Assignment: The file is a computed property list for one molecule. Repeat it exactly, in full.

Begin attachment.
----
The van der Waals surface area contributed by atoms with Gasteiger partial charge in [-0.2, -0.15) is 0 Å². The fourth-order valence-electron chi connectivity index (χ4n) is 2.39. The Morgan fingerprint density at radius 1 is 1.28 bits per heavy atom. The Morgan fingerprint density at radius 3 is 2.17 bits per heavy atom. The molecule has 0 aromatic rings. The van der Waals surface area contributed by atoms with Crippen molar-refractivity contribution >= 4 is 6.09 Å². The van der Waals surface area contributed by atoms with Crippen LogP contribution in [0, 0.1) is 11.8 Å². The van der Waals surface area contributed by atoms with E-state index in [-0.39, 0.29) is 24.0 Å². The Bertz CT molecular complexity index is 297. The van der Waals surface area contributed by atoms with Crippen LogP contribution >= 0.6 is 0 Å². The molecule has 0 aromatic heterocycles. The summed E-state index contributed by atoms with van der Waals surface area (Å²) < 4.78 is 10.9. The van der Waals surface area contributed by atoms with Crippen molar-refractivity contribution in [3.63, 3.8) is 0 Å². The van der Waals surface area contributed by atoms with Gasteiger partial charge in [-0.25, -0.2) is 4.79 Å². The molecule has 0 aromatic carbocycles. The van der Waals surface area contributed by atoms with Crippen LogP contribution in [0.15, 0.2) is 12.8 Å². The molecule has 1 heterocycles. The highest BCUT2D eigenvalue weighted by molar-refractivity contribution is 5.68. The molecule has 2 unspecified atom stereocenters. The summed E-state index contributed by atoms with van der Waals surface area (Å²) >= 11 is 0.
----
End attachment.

The van der Waals surface area contributed by atoms with Gasteiger partial charge in [-0.2, -0.15) is 0 Å². The fourth-order valence-electron chi connectivity index (χ4n) is 2.39. The Morgan fingerprint density at radius 1 is 1.28 bits per heavy atom. The Morgan fingerprint density at radius 3 is 2.17 bits per heavy atom. The molecule has 0 aromatic rings. The van der Waals surface area contributed by atoms with Crippen molar-refractivity contribution >= 4 is 6.09 Å². The van der Waals surface area contributed by atoms with Crippen LogP contribution in [0, 0.1) is 11.8 Å². The van der Waals surface area contributed by atoms with E-state index in [-0.39, 0.29) is 24.0 Å². The Bertz CT molecular complexity index is 297. The van der Waals surface area contributed by atoms with Crippen LogP contribution >= 0.6 is 0 Å². The molecule has 0 aromatic heterocycles. The summed E-state index contributed by atoms with van der Waals surface area (Å²) < 4.78 is 10.9. The van der Waals surface area contributed by atoms with Crippen molar-refractivity contribution in [3.63, 3.8) is 0 Å². The van der Waals surface area contributed by atoms with Gasteiger partial charge in [-0.25, -0.2) is 4.79 Å². The molecule has 0 aromatic carbocycles. The van der Waals surface area contributed by atoms with Crippen LogP contribution in [0.15, 0.2) is 12.8 Å². The molecule has 1 heterocycles. The highest BCUT2D eigenvalue weighted by molar-refractivity contribution is 5.68. The molecule has 2 unspecified atom stereocenters. The summed E-state index contributed by atoms with van der Waals surface area (Å²) >= 11 is 0.